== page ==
(Witherington 2001:119), since, although interesting, the answer will not influence thequestion being addressed. Similarly the question whether Jesus historically went into
this house, of this specific toll collector, for now, at least, need not be answered, althoughhistoricity would be addressed later on.
Sinners – the wicked
The focus of what is being written is Jesus, but much of what I write is sketching aprofile of the other characters in the story, and when we start to see Jesus’ relationship tothese characters, we might be able to put flesh onto the Jesus character.The first of these characters is the sinners, the
. Understanding the sinners, ormaybe just addressing a common misconception, can be achieved by pointing out thedifference with the group called “the people of the land”, the common people. Thesewere the non-pharisaic people of the post-war Jewish religion, and associating the sinnerswith this group has led to the sinners being painted as a ritual impure group, which is notthe case (Wright 1996:264; Sanders 1985:183, 186-187, 198-199). Purity laws in the timeof Jesus did not affect table-fellowship, but principally access to the temple (Sanders1985:186).If not the ritually impure, who was the sinners? Behind the Greek the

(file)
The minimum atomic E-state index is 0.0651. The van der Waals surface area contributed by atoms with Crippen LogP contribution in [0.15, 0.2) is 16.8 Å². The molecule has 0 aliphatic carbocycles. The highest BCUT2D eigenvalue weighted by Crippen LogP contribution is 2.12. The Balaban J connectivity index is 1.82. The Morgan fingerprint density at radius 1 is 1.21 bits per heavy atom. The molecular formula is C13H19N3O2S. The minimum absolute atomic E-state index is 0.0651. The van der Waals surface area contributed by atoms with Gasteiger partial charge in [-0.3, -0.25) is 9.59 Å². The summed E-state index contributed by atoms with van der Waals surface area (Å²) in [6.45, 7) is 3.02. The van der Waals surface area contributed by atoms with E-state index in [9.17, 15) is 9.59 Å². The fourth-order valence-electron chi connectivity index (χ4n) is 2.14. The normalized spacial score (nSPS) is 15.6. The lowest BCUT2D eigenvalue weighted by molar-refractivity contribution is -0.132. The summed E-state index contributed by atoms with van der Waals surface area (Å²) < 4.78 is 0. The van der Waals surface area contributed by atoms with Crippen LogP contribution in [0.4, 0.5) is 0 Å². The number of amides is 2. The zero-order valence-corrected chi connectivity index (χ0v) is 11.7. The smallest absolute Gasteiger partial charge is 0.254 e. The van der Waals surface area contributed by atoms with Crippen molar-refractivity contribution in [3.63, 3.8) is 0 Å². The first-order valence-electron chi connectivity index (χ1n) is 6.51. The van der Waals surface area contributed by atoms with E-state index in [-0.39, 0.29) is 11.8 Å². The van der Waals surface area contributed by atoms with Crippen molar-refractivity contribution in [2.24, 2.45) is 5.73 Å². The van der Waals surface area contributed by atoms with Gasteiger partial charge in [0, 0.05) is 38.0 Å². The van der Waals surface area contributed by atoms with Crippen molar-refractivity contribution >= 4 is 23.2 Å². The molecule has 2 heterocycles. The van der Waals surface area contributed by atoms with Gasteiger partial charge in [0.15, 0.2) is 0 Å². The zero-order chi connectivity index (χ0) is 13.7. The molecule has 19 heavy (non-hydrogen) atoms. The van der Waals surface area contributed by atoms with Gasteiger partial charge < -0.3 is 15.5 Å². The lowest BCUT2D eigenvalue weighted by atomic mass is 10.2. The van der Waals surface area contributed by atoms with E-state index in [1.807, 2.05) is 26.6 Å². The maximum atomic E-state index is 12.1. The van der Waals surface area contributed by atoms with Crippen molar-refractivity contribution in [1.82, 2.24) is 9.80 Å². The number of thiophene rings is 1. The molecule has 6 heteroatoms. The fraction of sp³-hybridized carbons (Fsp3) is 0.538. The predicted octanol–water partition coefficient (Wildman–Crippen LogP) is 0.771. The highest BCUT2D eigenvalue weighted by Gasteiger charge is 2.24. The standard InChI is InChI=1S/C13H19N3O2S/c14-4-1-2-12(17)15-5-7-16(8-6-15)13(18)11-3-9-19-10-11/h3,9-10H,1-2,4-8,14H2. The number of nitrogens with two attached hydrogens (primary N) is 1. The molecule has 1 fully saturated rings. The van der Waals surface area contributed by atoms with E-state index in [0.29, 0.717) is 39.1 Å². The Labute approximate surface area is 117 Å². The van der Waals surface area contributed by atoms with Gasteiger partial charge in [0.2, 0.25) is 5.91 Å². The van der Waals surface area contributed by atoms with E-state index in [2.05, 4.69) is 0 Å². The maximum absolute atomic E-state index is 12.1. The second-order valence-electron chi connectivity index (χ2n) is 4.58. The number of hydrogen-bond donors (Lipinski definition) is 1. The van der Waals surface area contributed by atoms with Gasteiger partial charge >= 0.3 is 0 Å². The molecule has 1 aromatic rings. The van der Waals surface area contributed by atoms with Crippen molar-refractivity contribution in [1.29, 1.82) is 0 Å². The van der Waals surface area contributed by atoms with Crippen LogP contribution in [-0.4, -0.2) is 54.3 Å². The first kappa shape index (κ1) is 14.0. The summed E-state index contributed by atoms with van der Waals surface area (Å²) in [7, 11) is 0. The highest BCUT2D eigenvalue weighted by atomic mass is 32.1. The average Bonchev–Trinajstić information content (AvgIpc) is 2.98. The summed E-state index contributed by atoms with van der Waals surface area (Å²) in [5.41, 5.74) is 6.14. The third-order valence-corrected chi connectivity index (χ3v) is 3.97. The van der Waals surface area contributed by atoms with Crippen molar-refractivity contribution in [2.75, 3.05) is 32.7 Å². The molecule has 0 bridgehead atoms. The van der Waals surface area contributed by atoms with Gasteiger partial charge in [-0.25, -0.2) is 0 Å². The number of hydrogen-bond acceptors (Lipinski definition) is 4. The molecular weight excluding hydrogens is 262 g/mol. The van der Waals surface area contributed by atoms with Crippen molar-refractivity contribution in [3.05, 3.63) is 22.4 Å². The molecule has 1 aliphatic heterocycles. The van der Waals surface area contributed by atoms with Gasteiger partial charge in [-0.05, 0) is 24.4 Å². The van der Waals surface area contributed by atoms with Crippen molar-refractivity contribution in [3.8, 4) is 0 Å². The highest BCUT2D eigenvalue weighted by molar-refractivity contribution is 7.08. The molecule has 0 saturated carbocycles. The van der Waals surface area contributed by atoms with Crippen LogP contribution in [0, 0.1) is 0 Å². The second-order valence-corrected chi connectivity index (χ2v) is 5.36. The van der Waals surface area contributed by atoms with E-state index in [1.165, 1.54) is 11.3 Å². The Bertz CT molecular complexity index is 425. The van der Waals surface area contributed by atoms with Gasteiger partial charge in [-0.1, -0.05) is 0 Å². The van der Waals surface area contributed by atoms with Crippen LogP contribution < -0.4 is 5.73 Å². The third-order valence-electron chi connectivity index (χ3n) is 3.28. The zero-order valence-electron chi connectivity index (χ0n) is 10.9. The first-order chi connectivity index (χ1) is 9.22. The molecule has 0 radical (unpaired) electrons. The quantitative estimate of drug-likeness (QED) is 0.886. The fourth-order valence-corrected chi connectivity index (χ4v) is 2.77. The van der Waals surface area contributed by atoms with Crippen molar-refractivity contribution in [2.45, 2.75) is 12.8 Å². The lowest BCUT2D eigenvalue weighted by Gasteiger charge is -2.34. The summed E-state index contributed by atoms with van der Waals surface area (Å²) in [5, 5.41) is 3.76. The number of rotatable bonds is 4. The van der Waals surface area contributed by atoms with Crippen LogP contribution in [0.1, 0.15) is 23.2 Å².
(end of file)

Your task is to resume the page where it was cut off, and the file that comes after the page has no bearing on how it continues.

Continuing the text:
wewould find the Hebrew
, or Aramaic equivalent, which is best translated as thewicked, they were those that renounced the commandments of the Lord (Sanders1985:177), not the impure. The impure was not sinners, impurity sometimes being anecessity and even required (for example impurity from caring from the dead). Alsocontact with the impure was not a sin, but rather avoided to keep impurity from spreading(Sanders 1985:182-183).The sinners in Mark 2:15-17 should be seen as those who renounced the laws. Jesus’association with this group puts into question not his ritual purity, but his moral standing(France 2002:d). It is his association with the wicked which is such a prominent part of his ministry.
Luke 5:29 says that Jesus went into Levi’s house. Mark does not necessarily say this explicitly, since2:15, although following on the calling of Levi, starts a new narrative, and
could also refer to Jesus’house. But since Mark nowhere else refer to the house in Caparnaum, and the house was in fact probablySimon’s, it is most likely that Jesus is sitting in Levi’s house (France 2002:d).